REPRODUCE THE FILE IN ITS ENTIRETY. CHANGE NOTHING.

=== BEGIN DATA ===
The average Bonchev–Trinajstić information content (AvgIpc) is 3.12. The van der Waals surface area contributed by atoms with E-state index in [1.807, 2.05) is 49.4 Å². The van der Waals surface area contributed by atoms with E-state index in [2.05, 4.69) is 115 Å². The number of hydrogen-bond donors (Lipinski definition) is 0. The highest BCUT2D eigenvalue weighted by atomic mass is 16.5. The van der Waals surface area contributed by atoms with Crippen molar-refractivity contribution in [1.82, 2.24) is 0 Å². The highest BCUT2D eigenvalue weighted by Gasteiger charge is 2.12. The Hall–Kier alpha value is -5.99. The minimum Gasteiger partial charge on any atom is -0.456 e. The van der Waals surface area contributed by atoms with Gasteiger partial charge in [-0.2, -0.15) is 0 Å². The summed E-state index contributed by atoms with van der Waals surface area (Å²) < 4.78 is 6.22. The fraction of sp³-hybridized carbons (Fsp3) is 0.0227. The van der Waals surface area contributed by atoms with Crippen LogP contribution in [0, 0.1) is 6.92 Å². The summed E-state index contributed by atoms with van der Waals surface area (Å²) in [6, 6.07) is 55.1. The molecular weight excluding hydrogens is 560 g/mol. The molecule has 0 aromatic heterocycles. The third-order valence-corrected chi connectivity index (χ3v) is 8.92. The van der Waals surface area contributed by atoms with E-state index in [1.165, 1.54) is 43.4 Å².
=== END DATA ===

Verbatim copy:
The average Bonchev–Trinajstić information content (AvgIpc) is 3.12. The van der Waals surface area contributed by atoms with E-state index in [1.807, 2.05) is 49.4 Å². The van der Waals surface area contributed by atoms with E-state index in [2.05, 4.69) is 115 Å². The number of hydrogen-bond donors (Lipinski definition) is 0. The highest BCUT2D eigenvalue weighted by atomic mass is 16.5. The van der Waals surface area contributed by atoms with Crippen molar-refractivity contribution in [1.82, 2.24) is 0 Å². The highest BCUT2D eigenvalue weighted by Gasteiger charge is 2.12. The Hall–Kier alpha value is -5.99. The minimum Gasteiger partial charge on any atom is -0.456 e. The van der Waals surface area contributed by atoms with Gasteiger partial charge in [-0.2, -0.15) is 0 Å². The summed E-state index contributed by atoms with van der Waals surface area (Å²) < 4.78 is 6.22. The fraction of sp³-hybridized carbons (Fsp3) is 0.0227. The van der Waals surface area contributed by atoms with Crippen LogP contribution in [0, 0.1) is 6.92 Å². The summed E-state index contributed by atoms with van der Waals surface area (Å²) in [6, 6.07) is 55.1. The molecular weight excluding hydrogens is 560 g/mol. The molecule has 0 aromatic heterocycles. The third-order valence-corrected chi connectivity index (χ3v) is 8.92. The van der Waals surface area contributed by atoms with E-state index in [1.165, 1.54) is 43.4 Å².